Turns out, I was wrong. The North Face Horizon Utility Pants didn't just survive an unexpectedly rough day of canyoneering in Utah; they thrived and, somehow, ended up better for the wear.
Canyoneering is essentially exploring canyons for sport by any means necessary, including hiking, climbing, rappelling and even swimming, and it is incredibly hard on clothing.
On this day, my friends and I were surrounded by coarse sandstone. If I wasn't wedged into an impossibly narrow space, I was contorting my body to make my way over, under, around and through obstacles that probably shouldn't have been navigated without a rope. (Don't worry, Mom, I was wearing a helmet.)
But it was "chimneying" or wedging myself between opposing rock faces, placing my backside against one and my feet against the other, then scooting to make my way up or down that I thought had really done in my cherished hiking pants.
Unlike my cotton-blend shirt, my pants were completely dry as we made our way back to our campsite. All of my clothes were caked with mud.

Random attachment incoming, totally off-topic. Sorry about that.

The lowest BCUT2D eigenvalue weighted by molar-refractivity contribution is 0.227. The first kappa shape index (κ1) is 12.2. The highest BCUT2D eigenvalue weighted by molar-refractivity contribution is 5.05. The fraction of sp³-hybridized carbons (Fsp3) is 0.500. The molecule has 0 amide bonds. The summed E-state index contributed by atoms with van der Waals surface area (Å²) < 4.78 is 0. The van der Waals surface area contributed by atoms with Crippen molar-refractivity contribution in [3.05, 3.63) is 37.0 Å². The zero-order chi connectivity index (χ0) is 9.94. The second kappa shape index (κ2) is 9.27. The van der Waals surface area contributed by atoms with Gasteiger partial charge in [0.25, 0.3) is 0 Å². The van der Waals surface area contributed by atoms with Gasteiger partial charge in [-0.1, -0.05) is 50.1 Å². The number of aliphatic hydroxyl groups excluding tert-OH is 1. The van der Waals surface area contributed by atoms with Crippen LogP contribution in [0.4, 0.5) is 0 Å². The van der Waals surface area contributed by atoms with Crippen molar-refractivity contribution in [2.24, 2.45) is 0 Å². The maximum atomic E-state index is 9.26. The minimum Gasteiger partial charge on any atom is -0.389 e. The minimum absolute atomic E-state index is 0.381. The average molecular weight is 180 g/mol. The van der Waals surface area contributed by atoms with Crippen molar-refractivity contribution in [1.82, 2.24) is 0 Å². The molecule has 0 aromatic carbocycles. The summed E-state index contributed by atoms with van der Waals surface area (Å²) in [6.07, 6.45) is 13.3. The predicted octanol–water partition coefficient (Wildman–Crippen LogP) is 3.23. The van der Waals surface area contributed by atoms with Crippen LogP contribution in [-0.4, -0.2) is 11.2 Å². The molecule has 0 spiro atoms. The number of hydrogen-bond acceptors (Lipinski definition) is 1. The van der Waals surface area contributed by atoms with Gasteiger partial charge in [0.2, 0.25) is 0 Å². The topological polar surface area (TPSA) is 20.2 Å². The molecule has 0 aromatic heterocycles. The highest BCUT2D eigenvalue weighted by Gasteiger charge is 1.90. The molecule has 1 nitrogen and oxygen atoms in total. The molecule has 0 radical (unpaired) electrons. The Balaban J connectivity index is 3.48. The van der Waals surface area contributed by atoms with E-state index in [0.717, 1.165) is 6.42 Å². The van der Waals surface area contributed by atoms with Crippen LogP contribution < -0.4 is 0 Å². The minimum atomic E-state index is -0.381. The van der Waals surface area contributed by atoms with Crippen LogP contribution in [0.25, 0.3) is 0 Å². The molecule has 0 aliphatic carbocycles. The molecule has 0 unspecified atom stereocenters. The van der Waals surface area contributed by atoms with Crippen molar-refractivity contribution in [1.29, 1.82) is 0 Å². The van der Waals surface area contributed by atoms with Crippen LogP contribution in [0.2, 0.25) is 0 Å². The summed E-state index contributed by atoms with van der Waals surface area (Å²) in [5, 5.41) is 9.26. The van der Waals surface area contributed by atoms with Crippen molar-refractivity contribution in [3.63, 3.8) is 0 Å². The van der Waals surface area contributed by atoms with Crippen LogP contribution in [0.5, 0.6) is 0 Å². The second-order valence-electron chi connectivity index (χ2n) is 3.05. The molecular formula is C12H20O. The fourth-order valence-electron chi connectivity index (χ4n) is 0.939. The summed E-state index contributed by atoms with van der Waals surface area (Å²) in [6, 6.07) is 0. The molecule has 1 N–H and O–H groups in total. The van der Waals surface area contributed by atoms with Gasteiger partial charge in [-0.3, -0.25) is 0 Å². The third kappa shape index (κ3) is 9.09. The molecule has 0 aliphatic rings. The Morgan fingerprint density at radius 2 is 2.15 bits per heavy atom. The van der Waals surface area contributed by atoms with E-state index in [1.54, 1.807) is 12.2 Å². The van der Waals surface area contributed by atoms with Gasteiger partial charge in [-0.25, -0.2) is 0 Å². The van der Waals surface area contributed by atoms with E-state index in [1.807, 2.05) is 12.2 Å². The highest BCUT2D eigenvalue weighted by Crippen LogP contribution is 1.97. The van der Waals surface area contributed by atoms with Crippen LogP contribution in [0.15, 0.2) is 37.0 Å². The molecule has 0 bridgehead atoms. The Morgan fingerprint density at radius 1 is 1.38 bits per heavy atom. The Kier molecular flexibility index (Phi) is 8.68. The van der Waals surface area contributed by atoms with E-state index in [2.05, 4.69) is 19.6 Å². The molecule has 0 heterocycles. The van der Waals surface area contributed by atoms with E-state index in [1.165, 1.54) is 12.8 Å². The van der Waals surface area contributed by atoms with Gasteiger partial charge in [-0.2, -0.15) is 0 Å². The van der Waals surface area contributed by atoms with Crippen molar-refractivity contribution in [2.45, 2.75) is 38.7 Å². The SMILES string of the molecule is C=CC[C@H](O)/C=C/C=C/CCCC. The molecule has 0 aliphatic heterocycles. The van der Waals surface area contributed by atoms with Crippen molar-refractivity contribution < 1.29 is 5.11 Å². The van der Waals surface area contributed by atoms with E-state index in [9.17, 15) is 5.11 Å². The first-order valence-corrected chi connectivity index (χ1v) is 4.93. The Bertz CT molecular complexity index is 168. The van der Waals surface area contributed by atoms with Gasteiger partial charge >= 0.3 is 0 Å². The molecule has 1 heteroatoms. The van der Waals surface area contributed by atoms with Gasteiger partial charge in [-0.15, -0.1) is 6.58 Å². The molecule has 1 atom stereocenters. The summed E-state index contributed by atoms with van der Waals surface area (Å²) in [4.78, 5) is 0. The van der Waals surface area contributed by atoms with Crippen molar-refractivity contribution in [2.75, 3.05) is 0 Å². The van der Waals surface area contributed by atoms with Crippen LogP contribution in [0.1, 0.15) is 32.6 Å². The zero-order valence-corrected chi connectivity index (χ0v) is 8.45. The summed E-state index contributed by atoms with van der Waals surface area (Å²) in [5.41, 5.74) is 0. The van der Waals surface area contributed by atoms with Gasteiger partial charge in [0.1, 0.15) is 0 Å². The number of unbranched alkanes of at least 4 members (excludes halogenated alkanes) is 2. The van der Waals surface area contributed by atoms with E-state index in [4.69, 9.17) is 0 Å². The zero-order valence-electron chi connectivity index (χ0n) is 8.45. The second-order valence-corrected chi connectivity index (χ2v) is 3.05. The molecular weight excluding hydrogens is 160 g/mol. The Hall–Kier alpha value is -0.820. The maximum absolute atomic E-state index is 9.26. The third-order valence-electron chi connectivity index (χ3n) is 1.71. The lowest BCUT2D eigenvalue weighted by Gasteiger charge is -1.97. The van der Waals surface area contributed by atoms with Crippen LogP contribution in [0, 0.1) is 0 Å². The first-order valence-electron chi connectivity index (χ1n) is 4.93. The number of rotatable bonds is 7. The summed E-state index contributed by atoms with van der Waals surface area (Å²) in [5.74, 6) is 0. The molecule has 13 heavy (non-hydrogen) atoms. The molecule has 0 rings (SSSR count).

When I got home, I threw out the socks I wore that day. My shirt never came completely clean and pilled enough to make it unwearable anywhere other than the backcountry.
But my pants came out of the washing machine looking like new and feeling even better. Lots of fabrics claim to be abrasion-resistant, yet many fail real-world adventure tests. Not these reliable nylon wonders. They're now softer, more broken-in and officially proven favorites.
Sure, I could have "tested" these pants by rubbing some sandpaper across them and coming to the same conclusion, but canyoneering is much more fun.
Click here to purchase The North Face® Women's Horizon Utility Pants